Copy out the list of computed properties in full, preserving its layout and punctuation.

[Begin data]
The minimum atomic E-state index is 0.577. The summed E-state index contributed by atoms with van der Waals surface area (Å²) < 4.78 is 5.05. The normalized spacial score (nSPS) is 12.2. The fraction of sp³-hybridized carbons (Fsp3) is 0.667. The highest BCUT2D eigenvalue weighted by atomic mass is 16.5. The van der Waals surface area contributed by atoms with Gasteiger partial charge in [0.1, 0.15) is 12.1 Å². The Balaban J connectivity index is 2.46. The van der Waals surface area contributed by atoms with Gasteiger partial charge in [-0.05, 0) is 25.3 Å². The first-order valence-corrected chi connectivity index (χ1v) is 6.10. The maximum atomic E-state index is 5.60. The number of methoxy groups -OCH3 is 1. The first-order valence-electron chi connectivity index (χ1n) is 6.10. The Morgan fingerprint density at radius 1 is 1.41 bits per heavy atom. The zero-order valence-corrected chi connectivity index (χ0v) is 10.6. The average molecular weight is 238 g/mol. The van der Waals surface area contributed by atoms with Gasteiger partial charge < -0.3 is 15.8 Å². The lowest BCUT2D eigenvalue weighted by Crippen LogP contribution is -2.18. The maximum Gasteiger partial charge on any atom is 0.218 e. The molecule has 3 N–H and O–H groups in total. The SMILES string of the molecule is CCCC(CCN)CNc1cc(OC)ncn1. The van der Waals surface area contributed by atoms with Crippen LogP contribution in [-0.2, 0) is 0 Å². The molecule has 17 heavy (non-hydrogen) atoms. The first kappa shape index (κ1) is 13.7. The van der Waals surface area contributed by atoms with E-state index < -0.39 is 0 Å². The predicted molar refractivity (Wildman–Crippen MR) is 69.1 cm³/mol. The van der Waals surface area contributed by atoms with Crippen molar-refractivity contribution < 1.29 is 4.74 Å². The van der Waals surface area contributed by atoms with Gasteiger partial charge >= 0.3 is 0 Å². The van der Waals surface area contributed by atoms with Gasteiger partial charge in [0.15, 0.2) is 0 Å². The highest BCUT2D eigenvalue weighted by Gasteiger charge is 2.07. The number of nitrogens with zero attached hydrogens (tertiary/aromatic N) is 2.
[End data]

The minimum atomic E-state index is 0.577. The summed E-state index contributed by atoms with van der Waals surface area (Å²) < 4.78 is 5.05. The normalized spacial score (nSPS) is 12.2. The fraction of sp³-hybridized carbons (Fsp3) is 0.667. The highest BCUT2D eigenvalue weighted by atomic mass is 16.5. The van der Waals surface area contributed by atoms with Gasteiger partial charge in [0.1, 0.15) is 12.1 Å². The Balaban J connectivity index is 2.46. The van der Waals surface area contributed by atoms with Gasteiger partial charge in [-0.05, 0) is 25.3 Å². The first-order valence-corrected chi connectivity index (χ1v) is 6.10. The maximum atomic E-state index is 5.60. The number of methoxy groups -OCH3 is 1. The first-order valence-electron chi connectivity index (χ1n) is 6.10. The Morgan fingerprint density at radius 1 is 1.41 bits per heavy atom. The zero-order valence-corrected chi connectivity index (χ0v) is 10.6. The average molecular weight is 238 g/mol. The van der Waals surface area contributed by atoms with Gasteiger partial charge < -0.3 is 15.8 Å². The lowest BCUT2D eigenvalue weighted by Crippen LogP contribution is -2.18. The maximum Gasteiger partial charge on any atom is 0.218 e. The molecule has 3 N–H and O–H groups in total. The SMILES string of the molecule is CCCC(CCN)CNc1cc(OC)ncn1. The van der Waals surface area contributed by atoms with Crippen LogP contribution in [-0.2, 0) is 0 Å². The molecule has 17 heavy (non-hydrogen) atoms. The first kappa shape index (κ1) is 13.7. The van der Waals surface area contributed by atoms with E-state index < -0.39 is 0 Å². The predicted molar refractivity (Wildman–Crippen MR) is 69.1 cm³/mol. The van der Waals surface area contributed by atoms with Crippen molar-refractivity contribution < 1.29 is 4.74 Å². The van der Waals surface area contributed by atoms with Gasteiger partial charge >= 0.3 is 0 Å². The van der Waals surface area contributed by atoms with Gasteiger partial charge in [0.15, 0.2) is 0 Å². The highest BCUT2D eigenvalue weighted by Gasteiger charge is 2.07. The number of nitrogens with zero attached hydrogens (tertiary/aromatic N) is 2.